I love improv because it challenges me. I love it because I still have so much to learn and practice. I love it because I'm not the best at it and I have lots of people to look up to. When I watch improvisers who have been practicing for years, I value how effortlessly funny they are, knowing how much effort they put into their art form in order to make it look so fun and easy. 

As I grow up I continually seek new activities, projects, and relationships in which I thrive and continue to develop and evolve. If I'm truly patient, diligent, and willing to put in a significant amount of effort, eventually I become experienced and sometimes even an expert in new domains. That's always when the fun kicks in, and when I begin to thrive on the joy and energy I gain from being skillful and producing fruitful results. 

If I'm being smart, I occasionally let go of some areas of focus in order to hone in on specific domains that produce the maximum amount of joy for the least amount of effort. This is known as what I call the efficiency of fun equation. 

Once I've maximized my fun, something interesting often happens... once I get so very comfortable getting results without trying very hard, I get bored. My brain is wired to solve new, creative problems in order to continue developing. It needs new pattens, or else the old ones make me dull. If my mind doesn't encounter new challenges, it will start to make them up. Sometimes this happens in the form of obsession, ruminating, or even perfectionism. I sometimes catch myself creating fake problems to solve rather than seeking to adventures. I once heard an artist say, "If you don't keep creating, your mind will creatively sabotage you."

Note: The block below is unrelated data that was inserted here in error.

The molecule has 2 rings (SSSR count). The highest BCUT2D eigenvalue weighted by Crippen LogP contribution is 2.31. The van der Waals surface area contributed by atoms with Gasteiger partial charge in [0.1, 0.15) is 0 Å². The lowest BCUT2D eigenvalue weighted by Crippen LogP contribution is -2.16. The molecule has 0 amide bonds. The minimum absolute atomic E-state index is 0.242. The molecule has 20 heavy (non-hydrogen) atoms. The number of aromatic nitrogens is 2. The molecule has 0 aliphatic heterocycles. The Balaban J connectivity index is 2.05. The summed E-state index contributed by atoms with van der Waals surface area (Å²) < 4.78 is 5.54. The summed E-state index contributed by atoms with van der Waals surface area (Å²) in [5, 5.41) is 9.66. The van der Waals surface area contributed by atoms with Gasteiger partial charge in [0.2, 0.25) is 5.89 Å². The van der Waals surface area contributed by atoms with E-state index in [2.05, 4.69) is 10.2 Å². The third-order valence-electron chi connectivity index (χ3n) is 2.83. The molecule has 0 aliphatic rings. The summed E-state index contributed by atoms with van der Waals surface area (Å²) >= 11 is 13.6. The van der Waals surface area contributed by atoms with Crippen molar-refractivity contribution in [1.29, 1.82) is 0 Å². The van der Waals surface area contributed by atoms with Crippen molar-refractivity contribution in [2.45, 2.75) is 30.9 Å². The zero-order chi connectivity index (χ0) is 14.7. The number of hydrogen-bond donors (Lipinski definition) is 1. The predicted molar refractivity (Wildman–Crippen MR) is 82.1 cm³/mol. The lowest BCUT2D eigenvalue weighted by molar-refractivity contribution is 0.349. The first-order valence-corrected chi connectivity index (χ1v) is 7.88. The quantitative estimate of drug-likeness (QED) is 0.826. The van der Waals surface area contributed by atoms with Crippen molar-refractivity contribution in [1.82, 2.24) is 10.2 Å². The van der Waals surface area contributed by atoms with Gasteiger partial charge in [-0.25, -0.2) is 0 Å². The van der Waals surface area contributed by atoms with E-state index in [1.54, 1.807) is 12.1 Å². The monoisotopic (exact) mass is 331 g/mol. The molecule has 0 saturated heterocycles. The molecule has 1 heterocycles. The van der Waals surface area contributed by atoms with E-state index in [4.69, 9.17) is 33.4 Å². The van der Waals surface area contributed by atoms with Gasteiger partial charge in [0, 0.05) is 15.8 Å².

The tricky part is that, the older I get, the less willing I become to be bad at something. Starting from scratch is hard. Once the beginner's luck and the novelty wears off, I have to face the fact that it might take years of practice in a new activity before I experience that joyful state of steady flow. It would be easy to give up after the honeymoon phase and never really get good at anything, but just keep hopping around and constantly trying new things. However I know from past experience that the best kind of fun takes time and patience while I build up my skills. 

So my recipe for a lifetime of fun goes something like this - make effort, have fun, find new challenges, repeat.


Handle It

One of my favorite teachers, Richard Rohr, has said that suffering occurs when we aren't getting what we want. In a society, age, and culture of instant gratification, in which most of us are accustomed to getting what we desire in one click, this sets us up for severe disappointment on a fairly regular basis. 

In this life, disappointment is inevitable, and the sooner we learn, experience, and accept let down and rejection, the quicker we develop the necessary skills to bounce back from the hurt.  Essentially, we learn to handle strife by working through it and coming out on the other side – stronger, more flexible, and transformed.